Despite the intimidating reality that we are living amid human-caused climate change, climate action has faced political and informational roadblocks.
Given the current era of disinformation, originating and cultivating a public education system, fostering scientifically and socially aware climate literacy at all levels of education is more necessary than ever, according to Kenneth Worthy, campus lecturer of environmental science, policy and management.
“Unless we have a climate-literate public understanding the depth and the characteristics of the global climate crisis … we are risking everything,” Worthy said.
Michael Mascarenhas, campus professor in the Department of Environmental Science, Policy and Management, added that we are living during the “anthropocene” epoch, or the time period in which society has extensively altered the Earth’s natural systems. Yet, a large portion of the general population lacks comprehension of both the human role in climate change and how it will irreparably change our world, he said.
Over the past 20 years, Worthy said conservative media outlets and politicians have spread “an extreme form of disinformation,” manufacturing doubt and denial about the climate crisis; he likened it to the tobacco industry’s informational chokehold on the health impacts of smoking tobacco.
“I went into education because I was feeling very alone in being afraid and wanting solutions,” said Sage Lenier, campus alumna and educator. “Why is (climate change) not on everyone’s radar? I realized education is not very accessible, and I’m passionate because it’s the first half of the equation to get to doing the work.”
Lenier said she began her career in education by engaging in environmental work on campus, which included teaching a 300-person DeCal, “Solutions for a Sustainable and Just Future.” By introducing students to climate issues through solutions-oriented and environmental justice lenses, Lenier equipped students with knowledge that would make them “angry, but passionate and informed,” in the hopes of spurring them to climate action.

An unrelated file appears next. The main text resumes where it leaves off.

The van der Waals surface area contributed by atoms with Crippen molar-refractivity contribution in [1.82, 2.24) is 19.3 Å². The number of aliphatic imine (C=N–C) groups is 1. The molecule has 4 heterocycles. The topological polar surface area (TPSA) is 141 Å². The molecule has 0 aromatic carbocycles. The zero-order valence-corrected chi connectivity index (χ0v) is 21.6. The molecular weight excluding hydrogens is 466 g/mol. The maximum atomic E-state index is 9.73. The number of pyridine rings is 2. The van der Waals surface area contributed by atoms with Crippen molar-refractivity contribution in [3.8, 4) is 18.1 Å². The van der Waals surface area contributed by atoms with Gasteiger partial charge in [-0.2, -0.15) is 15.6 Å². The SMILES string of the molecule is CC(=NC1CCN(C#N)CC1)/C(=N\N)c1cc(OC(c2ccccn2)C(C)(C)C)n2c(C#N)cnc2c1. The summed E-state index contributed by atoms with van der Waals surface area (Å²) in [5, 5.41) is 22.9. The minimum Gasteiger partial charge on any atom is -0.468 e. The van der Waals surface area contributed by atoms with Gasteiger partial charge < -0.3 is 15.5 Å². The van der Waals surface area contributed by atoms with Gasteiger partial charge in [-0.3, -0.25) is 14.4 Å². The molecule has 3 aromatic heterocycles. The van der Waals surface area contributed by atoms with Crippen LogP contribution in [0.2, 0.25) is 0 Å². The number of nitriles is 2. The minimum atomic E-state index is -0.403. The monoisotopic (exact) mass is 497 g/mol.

Such passion is incredibly important for young students, many of whom are pessimistic and “already jaded” about the climate crisis, said Neelam Patil, climate literacy teacher leader at Cragmont Elementary and Oxford Elementary.
“My job is to show them that no matter how small you are, how young you are, you can make a difference,” Patil said. “There’s a lot they can learn about and things they can do … they don’t make those connections and feel disempowered.”
Patil added that empowering students to take climate action is a common goal among Berkeley Unified School District, or BUSD, teachers. Individual educators have integrated climate lessons; now, a climate literacy working group is working to coordinate a districtwide effort after BUSD passed a climate literacy resolution in November.
Jessica Login, a science teacher at Malcolm X Elementary, described the financial, emotional and time-consuming effort it took to frame her own climate curriculum, even with the support of administration. Making climate change the unifying theme throughout all K-12 subjects is necessary to aid students in digesting climate change’s environmental and social impacts, Login added.
A survey by the BUSD climate literacy working group is assessing the status of climate educational materials across the district. The group will begin designing curriculum this summer, according to Patil.
“With any topic, I want to be real with my students. I want to be developmentally appropriate,” Login said, noting that these challenging conversations about the environment can sometimes be uncomfortable — both for the teachers and for the students. “How do I poise them to make those connections through the questions I’m asking or the activities we’re doing? And then I want them to know and feel like there are things that they can do.”
Thinking bigger involves comprehending how climate change is tied to a host of other societal ills, Lenier and Mascarenhas added, including consumerism and other markers of late-stage capitalism.
Capitalism is hurting particular societal groups, Mascarenhas continued. And understanding racial capitalism’s connection to the social and environmental effects of climate change would allow the public to see the full picture, build awareness and establish solidarity across different socioeconomic groups to confront environmental injustices.
Campus students can demand more at the college educational level, according to Worthy. He cited historical student efforts to bolster their own educational experience, including the student and faculty driven push to create the campus American Cultures requirement. A similar move could integrate climate literacy into university curricula, he added.
“We all have so much hope pinned on the young people,” Login said. “It’s not fair to pin all that hope without giving them all the tools that any person would need to really affect change.”